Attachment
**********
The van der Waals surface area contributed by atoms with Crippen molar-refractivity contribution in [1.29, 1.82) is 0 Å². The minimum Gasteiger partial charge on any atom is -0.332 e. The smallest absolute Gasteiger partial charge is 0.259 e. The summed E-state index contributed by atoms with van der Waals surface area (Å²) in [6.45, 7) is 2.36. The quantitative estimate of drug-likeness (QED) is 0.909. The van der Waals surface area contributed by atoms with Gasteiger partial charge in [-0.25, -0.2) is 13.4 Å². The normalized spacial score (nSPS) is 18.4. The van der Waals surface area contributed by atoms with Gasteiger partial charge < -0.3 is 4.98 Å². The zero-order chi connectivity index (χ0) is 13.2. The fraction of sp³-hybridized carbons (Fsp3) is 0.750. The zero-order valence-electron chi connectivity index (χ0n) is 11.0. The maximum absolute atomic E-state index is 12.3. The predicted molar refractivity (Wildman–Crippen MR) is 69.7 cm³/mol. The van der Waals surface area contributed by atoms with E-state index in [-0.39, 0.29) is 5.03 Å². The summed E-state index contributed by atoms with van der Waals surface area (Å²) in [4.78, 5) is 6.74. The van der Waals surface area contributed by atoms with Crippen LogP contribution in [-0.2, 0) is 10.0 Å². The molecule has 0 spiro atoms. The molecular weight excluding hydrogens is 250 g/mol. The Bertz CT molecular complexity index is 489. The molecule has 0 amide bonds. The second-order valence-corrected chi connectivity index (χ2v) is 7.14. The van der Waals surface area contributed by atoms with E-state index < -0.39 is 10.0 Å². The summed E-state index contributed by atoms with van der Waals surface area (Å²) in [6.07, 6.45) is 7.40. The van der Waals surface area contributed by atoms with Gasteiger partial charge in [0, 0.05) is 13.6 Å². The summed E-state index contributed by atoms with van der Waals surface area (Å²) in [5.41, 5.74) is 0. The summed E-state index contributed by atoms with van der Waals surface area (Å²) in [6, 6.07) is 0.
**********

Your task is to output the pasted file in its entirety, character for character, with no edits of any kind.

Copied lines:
The van der Waals surface area contributed by atoms with Crippen molar-refractivity contribution in [1.29, 1.82) is 0 Å². The minimum Gasteiger partial charge on any atom is -0.332 e. The smallest absolute Gasteiger partial charge is 0.259 e. The summed E-state index contributed by atoms with van der Waals surface area (Å²) in [6.45, 7) is 2.36. The quantitative estimate of drug-likeness (QED) is 0.909. The van der Waals surface area contributed by atoms with Gasteiger partial charge in [-0.25, -0.2) is 13.4 Å². The normalized spacial score (nSPS) is 18.4. The van der Waals surface area contributed by atoms with Gasteiger partial charge < -0.3 is 4.98 Å². The zero-order chi connectivity index (χ0) is 13.2. The fraction of sp³-hybridized carbons (Fsp3) is 0.750. The zero-order valence-electron chi connectivity index (χ0n) is 11.0. The maximum absolute atomic E-state index is 12.3. The predicted molar refractivity (Wildman–Crippen MR) is 69.7 cm³/mol. The van der Waals surface area contributed by atoms with E-state index in [-0.39, 0.29) is 5.03 Å². The summed E-state index contributed by atoms with van der Waals surface area (Å²) in [4.78, 5) is 6.74. The van der Waals surface area contributed by atoms with Crippen LogP contribution in [-0.2, 0) is 10.0 Å². The molecule has 0 spiro atoms. The molecular weight excluding hydrogens is 250 g/mol. The Bertz CT molecular complexity index is 489. The molecule has 0 amide bonds. The second-order valence-corrected chi connectivity index (χ2v) is 7.14. The van der Waals surface area contributed by atoms with E-state index < -0.39 is 10.0 Å². The summed E-state index contributed by atoms with van der Waals surface area (Å²) in [6.07, 6.45) is 7.40. The van der Waals surface area contributed by atoms with Gasteiger partial charge in [0, 0.05) is 13.6 Å². The summed E-state index contributed by atoms with van der Waals surface area (Å²) in [5.41, 5.74) is 0. The summed E-state index contributed by atoms with van der Waals surface area (Å²) in [6, 6.07) is 0.